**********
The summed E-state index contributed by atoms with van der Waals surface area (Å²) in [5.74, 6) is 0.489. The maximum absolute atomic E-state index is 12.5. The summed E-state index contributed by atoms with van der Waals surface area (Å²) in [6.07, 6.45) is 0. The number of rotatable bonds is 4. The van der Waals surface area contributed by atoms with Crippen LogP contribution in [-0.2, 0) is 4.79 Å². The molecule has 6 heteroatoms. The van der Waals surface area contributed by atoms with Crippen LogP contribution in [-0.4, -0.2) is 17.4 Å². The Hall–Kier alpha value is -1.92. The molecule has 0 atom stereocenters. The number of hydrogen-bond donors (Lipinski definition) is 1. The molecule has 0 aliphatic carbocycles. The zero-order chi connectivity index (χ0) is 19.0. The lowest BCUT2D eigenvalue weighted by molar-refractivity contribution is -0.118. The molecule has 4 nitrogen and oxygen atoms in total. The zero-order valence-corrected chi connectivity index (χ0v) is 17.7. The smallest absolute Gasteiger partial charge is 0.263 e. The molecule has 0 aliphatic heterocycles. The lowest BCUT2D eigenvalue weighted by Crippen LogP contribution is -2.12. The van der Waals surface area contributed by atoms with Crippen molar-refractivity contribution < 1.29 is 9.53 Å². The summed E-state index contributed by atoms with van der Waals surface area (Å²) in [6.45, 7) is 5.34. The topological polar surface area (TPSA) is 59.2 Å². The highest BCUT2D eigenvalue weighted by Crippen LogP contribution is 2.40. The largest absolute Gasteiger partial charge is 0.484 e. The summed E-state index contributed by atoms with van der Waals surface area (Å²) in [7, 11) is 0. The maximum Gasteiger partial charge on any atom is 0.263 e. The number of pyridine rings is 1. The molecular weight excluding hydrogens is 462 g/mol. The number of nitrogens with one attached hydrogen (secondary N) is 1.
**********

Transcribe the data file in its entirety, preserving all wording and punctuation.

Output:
The summed E-state index contributed by atoms with van der Waals surface area (Å²) in [5.74, 6) is 0.489. The maximum absolute atomic E-state index is 12.5. The summed E-state index contributed by atoms with van der Waals surface area (Å²) in [6.07, 6.45) is 0. The number of rotatable bonds is 4. The van der Waals surface area contributed by atoms with Crippen LogP contribution in [-0.2, 0) is 4.79 Å². The molecule has 6 heteroatoms. The van der Waals surface area contributed by atoms with Crippen LogP contribution in [-0.4, -0.2) is 17.4 Å². The Hall–Kier alpha value is -1.92. The molecule has 0 atom stereocenters. The number of hydrogen-bond donors (Lipinski definition) is 1. The molecule has 0 aliphatic carbocycles. The zero-order chi connectivity index (χ0) is 19.0. The lowest BCUT2D eigenvalue weighted by molar-refractivity contribution is -0.118. The molecule has 4 nitrogen and oxygen atoms in total. The zero-order valence-corrected chi connectivity index (χ0v) is 17.7. The smallest absolute Gasteiger partial charge is 0.263 e. The molecule has 0 aliphatic heterocycles. The lowest BCUT2D eigenvalue weighted by Crippen LogP contribution is -2.12. The van der Waals surface area contributed by atoms with Crippen molar-refractivity contribution < 1.29 is 9.53 Å². The summed E-state index contributed by atoms with van der Waals surface area (Å²) in [6.45, 7) is 5.34. The topological polar surface area (TPSA) is 59.2 Å². The highest BCUT2D eigenvalue weighted by Crippen LogP contribution is 2.40. The largest absolute Gasteiger partial charge is 0.484 e. The summed E-state index contributed by atoms with van der Waals surface area (Å²) in [7, 11) is 0. The maximum Gasteiger partial charge on any atom is 0.263 e. The number of pyridine rings is 1. The molecular weight excluding hydrogens is 462 g/mol. The number of nitrogens with one attached hydrogen (secondary N) is 1.